Long before I read The Artist’s Way, I was getting up early in the morning to write, for an hour or more. Mostly nothing has come of this writing, by which I mean that most of it hasn’t been published. Instead, this writing has been for me. There were years when I woke regularly between 4 and 4:30 am – this never got easy. Initially, I had to trick myself to get out of bed, using my caffeine addiction. Even though I knew how much better I felt when I was able to get up and have time in the dark with my notebook and words, the only thing that would make me actually get out from under the covers in those early morning years was setting up my coffee pot to start brewing at 4 or thereabouts – my alarm would go off and I would smell the coffee (that’s right); it was the fact that I didn’t want the coffee to burn that got me up. I dragged myself out of bed to pour the coffee into a carafe – and by then I was up, so I also made myself a cup, laced liberally with sugar, lit my morning candle, and sat down at the kitchen table where I’d left my journal the night before.

Daily writing has been the way that I found myself. I used the page as the place where I did what Brian Andreas describes in the story “Open Heart”:

He told me that once
he forgot himself & his
heart opened up like a
door with a loose latch
& everything fell out &

he tried for days to put
it all back in the proper
order, but finally he
gave up & left it there
in a pile & loved
everything equally.

I called these writing writes my core dumps – I wrote in order to get it all out in front of me: worries and frustrations, trauma memory and work struggles, trouble or longing in my relationships. This was where I could be all of myself: petty, whining, disappointed, hurt, brilliant, furious, desiring, turned on, curious, frustrated, catty, joyful, wondering. While much of my daily writing has not emerged from the notebooks, I often write first drafts of essays or erotic stories, longhand, during daily writing sessions. After getting the core dump out of the way, I found I had energy to get imaginative, and would work on poems or stories.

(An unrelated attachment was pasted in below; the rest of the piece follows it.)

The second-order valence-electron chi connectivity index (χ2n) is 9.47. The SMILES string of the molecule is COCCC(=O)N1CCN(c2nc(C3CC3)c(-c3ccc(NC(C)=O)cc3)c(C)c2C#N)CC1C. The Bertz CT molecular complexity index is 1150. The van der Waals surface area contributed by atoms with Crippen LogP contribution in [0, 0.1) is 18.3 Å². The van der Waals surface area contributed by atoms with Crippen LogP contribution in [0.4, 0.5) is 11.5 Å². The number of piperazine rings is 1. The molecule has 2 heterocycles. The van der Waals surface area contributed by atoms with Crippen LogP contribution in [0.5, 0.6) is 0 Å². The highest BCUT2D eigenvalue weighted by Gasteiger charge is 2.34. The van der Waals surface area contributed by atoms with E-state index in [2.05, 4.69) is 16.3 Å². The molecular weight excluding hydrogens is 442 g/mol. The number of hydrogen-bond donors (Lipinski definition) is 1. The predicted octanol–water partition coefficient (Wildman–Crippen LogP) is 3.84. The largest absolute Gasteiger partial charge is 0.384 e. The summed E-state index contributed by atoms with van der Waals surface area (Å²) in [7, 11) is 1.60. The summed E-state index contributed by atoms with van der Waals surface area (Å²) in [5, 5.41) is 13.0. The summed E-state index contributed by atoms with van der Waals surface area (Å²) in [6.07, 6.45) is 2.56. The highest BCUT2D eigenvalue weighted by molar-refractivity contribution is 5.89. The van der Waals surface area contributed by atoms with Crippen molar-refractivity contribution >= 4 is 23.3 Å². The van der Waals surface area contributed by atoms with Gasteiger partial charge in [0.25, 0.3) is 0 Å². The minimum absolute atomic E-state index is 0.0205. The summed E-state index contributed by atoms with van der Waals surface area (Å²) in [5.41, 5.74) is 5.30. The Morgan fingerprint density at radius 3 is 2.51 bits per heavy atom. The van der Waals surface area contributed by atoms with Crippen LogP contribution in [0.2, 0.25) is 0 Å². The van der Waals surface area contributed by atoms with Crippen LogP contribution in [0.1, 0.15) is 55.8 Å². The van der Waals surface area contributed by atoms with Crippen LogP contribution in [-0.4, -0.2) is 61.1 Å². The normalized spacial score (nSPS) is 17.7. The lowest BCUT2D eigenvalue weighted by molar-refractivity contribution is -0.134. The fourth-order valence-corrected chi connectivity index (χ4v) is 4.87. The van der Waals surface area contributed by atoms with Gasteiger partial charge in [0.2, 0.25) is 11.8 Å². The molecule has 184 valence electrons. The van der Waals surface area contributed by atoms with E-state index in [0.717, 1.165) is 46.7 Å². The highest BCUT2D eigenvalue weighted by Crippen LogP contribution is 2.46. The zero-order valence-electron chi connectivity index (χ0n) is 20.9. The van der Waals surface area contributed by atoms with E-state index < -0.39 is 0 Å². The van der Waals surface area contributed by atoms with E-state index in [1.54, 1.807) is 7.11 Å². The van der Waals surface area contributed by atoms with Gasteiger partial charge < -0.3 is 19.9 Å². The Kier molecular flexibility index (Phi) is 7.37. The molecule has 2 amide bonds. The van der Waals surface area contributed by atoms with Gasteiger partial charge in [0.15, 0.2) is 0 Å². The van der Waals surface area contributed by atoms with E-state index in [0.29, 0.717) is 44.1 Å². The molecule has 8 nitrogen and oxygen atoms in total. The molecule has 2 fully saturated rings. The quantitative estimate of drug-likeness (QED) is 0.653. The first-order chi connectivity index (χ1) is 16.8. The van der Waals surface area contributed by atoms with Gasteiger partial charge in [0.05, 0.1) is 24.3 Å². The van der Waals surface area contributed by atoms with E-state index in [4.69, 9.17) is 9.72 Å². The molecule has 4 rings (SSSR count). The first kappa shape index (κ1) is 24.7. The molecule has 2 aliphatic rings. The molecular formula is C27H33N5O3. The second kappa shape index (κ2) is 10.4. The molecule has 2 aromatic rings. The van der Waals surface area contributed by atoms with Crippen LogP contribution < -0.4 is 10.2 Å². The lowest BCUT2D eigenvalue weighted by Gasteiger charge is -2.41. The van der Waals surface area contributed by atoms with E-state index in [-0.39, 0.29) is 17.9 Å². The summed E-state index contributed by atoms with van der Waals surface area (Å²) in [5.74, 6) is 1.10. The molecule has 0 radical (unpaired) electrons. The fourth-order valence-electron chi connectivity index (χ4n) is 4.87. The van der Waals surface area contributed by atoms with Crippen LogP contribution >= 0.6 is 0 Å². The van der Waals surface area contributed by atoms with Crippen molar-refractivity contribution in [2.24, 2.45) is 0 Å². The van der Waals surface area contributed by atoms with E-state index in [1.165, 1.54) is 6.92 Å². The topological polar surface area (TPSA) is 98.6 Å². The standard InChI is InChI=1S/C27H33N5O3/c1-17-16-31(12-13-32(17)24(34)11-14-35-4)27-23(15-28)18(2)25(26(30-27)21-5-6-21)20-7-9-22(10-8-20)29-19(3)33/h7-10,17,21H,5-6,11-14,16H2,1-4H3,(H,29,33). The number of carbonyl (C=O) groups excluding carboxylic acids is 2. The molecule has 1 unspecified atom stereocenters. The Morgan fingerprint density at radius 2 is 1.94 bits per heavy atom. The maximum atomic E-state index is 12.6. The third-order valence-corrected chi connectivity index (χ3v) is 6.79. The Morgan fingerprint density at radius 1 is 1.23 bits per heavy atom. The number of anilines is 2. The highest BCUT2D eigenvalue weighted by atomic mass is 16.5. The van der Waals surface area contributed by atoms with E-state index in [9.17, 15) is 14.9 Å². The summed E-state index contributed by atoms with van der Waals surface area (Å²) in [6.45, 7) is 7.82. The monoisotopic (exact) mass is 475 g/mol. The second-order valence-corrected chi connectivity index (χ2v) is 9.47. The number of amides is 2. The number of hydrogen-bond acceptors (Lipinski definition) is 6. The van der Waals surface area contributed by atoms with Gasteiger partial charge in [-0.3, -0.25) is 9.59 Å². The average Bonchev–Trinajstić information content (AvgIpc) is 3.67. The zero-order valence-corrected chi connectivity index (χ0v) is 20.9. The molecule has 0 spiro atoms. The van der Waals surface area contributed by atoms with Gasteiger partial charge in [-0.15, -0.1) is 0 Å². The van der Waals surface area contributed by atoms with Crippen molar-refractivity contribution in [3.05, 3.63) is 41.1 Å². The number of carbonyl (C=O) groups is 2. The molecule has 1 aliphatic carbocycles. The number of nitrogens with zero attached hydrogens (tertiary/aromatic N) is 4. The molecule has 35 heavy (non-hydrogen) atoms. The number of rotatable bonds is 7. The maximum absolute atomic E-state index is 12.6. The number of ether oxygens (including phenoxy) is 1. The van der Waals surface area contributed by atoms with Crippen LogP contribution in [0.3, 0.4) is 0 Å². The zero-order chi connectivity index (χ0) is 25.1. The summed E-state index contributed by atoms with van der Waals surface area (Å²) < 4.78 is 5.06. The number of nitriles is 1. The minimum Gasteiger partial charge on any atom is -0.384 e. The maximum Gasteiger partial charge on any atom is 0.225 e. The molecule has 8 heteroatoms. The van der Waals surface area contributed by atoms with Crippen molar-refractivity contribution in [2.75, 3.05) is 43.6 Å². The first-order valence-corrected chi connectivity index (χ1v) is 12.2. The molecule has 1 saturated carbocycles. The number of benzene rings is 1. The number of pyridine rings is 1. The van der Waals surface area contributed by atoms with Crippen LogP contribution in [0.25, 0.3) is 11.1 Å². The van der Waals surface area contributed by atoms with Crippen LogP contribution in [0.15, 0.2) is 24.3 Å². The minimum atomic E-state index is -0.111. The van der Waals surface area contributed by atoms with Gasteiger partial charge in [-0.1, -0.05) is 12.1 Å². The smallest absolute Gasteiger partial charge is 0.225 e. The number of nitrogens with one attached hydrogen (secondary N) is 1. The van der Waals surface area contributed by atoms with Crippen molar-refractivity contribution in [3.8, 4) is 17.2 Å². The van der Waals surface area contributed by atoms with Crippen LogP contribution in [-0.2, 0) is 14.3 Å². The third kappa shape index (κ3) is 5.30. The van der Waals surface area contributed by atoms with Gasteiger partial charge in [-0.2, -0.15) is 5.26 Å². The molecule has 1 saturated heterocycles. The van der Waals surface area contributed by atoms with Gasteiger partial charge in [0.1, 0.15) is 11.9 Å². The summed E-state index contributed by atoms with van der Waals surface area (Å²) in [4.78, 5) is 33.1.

I like it to be dark when I’m into the morning writing – I like to feel cradled and held, I like to feel as though there’s nothing else I should be doing. So often I have felt like I’m stealing my writing time: from partners, from my job, from chores that need attending to. This thing that I do in the dark (thanks to June Jordan) with my pen and candle, it doesn’t make any money. It’s time just for me and for the words. I used the pages to try and make sense of myself – verbatim.

I learned to record my first thoughts, sentences that made no logical sense or lines that I didn’t believe when I wrote them – words that were surprising or confusing, words I liked the sound or feel of – just write it, don’t stop, don’t edit, don’t move out of this place of deep connectedness with who I really am (which wasn’t pretty after all, but was, in fact, quite a mess). I kept going. Sometimes when I wrote exactly what came to me to write, I got to be surprised by what my subconscious offered – images or metaphors that made me make sense, or words that complicated some part of my life I had thought was together and fixed.

Writing myself whole has meant writing myself loose: messy, poetic, contradictory, confused, questioning.